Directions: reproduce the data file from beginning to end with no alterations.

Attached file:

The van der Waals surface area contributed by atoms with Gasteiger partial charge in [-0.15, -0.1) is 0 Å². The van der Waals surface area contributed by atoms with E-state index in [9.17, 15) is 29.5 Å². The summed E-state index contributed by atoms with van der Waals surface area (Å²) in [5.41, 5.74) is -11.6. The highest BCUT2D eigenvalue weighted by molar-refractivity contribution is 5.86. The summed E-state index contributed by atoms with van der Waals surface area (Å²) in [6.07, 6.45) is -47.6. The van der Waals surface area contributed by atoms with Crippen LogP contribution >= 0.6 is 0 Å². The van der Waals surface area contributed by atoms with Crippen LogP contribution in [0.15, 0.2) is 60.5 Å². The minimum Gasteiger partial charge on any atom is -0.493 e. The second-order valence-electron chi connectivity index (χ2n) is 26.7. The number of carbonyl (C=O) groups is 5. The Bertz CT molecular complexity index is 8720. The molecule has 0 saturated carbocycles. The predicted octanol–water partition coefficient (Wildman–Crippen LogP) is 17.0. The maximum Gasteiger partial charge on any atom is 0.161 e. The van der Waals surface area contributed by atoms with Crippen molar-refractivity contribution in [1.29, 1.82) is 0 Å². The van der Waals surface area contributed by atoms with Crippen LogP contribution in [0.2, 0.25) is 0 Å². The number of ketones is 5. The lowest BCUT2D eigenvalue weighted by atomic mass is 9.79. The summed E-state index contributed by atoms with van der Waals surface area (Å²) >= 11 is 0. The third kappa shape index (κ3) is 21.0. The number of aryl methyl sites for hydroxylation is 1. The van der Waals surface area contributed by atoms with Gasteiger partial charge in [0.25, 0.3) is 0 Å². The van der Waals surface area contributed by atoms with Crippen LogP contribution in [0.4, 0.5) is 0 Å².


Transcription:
The van der Waals surface area contributed by atoms with Gasteiger partial charge in [-0.15, -0.1) is 0 Å². The van der Waals surface area contributed by atoms with E-state index in [9.17, 15) is 29.5 Å². The summed E-state index contributed by atoms with van der Waals surface area (Å²) in [5.41, 5.74) is -11.6. The highest BCUT2D eigenvalue weighted by molar-refractivity contribution is 5.86. The summed E-state index contributed by atoms with van der Waals surface area (Å²) in [6.07, 6.45) is -47.6. The van der Waals surface area contributed by atoms with Crippen LogP contribution >= 0.6 is 0 Å². The van der Waals surface area contributed by atoms with Crippen LogP contribution in [0.15, 0.2) is 60.5 Å². The minimum Gasteiger partial charge on any atom is -0.493 e. The second-order valence-electron chi connectivity index (χ2n) is 26.7. The number of carbonyl (C=O) groups is 5. The Bertz CT molecular complexity index is 8720. The molecule has 0 saturated carbocycles. The predicted octanol–water partition coefficient (Wildman–Crippen LogP) is 17.0. The maximum Gasteiger partial charge on any atom is 0.161 e. The van der Waals surface area contributed by atoms with Crippen molar-refractivity contribution in [1.29, 1.82) is 0 Å². The van der Waals surface area contributed by atoms with Crippen LogP contribution in [0.2, 0.25) is 0 Å². The number of ketones is 5. The lowest BCUT2D eigenvalue weighted by atomic mass is 9.79. The summed E-state index contributed by atoms with van der Waals surface area (Å²) >= 11 is 0. The third kappa shape index (κ3) is 21.0. The number of aryl methyl sites for hydroxylation is 1. The van der Waals surface area contributed by atoms with Gasteiger partial charge in [0.25, 0.3) is 0 Å². The van der Waals surface area contributed by atoms with Crippen LogP contribution in [0.4, 0.5) is 0 Å².